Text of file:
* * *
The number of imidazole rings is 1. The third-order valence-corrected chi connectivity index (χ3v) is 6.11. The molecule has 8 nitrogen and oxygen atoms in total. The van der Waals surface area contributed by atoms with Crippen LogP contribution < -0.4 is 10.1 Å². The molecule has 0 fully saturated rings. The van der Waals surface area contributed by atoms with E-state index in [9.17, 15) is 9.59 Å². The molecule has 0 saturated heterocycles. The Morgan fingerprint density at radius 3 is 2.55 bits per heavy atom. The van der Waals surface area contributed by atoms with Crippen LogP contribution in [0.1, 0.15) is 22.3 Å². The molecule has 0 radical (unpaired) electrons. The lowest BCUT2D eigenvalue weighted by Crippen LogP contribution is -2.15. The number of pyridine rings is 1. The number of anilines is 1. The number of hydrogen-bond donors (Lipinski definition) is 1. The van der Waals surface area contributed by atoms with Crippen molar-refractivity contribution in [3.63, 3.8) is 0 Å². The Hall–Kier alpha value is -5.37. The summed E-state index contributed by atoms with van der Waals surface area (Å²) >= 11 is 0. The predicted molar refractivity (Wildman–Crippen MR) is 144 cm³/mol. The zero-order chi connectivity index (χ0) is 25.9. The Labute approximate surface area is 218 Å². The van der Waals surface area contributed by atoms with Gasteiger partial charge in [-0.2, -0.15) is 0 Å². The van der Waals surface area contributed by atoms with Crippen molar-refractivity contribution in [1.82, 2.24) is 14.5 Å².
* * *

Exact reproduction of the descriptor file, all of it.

The number of imidazole rings is 1. The third-order valence-corrected chi connectivity index (χ3v) is 6.11. The molecule has 8 nitrogen and oxygen atoms in total. The van der Waals surface area contributed by atoms with Crippen LogP contribution < -0.4 is 10.1 Å². The molecule has 0 fully saturated rings. The van der Waals surface area contributed by atoms with E-state index in [9.17, 15) is 9.59 Å². The molecule has 0 saturated heterocycles. The Morgan fingerprint density at radius 3 is 2.55 bits per heavy atom. The van der Waals surface area contributed by atoms with Crippen LogP contribution in [0.1, 0.15) is 22.3 Å². The molecule has 0 radical (unpaired) electrons. The lowest BCUT2D eigenvalue weighted by Crippen LogP contribution is -2.15. The number of pyridine rings is 1. The number of anilines is 1. The number of hydrogen-bond donors (Lipinski definition) is 1. The van der Waals surface area contributed by atoms with Crippen molar-refractivity contribution in [3.63, 3.8) is 0 Å². The Hall–Kier alpha value is -5.37. The summed E-state index contributed by atoms with van der Waals surface area (Å²) >= 11 is 0. The predicted molar refractivity (Wildman–Crippen MR) is 144 cm³/mol. The zero-order chi connectivity index (χ0) is 25.9. The Labute approximate surface area is 218 Å². The van der Waals surface area contributed by atoms with Gasteiger partial charge in [-0.2, -0.15) is 0 Å². The van der Waals surface area contributed by atoms with Crippen molar-refractivity contribution in [1.82, 2.24) is 14.5 Å².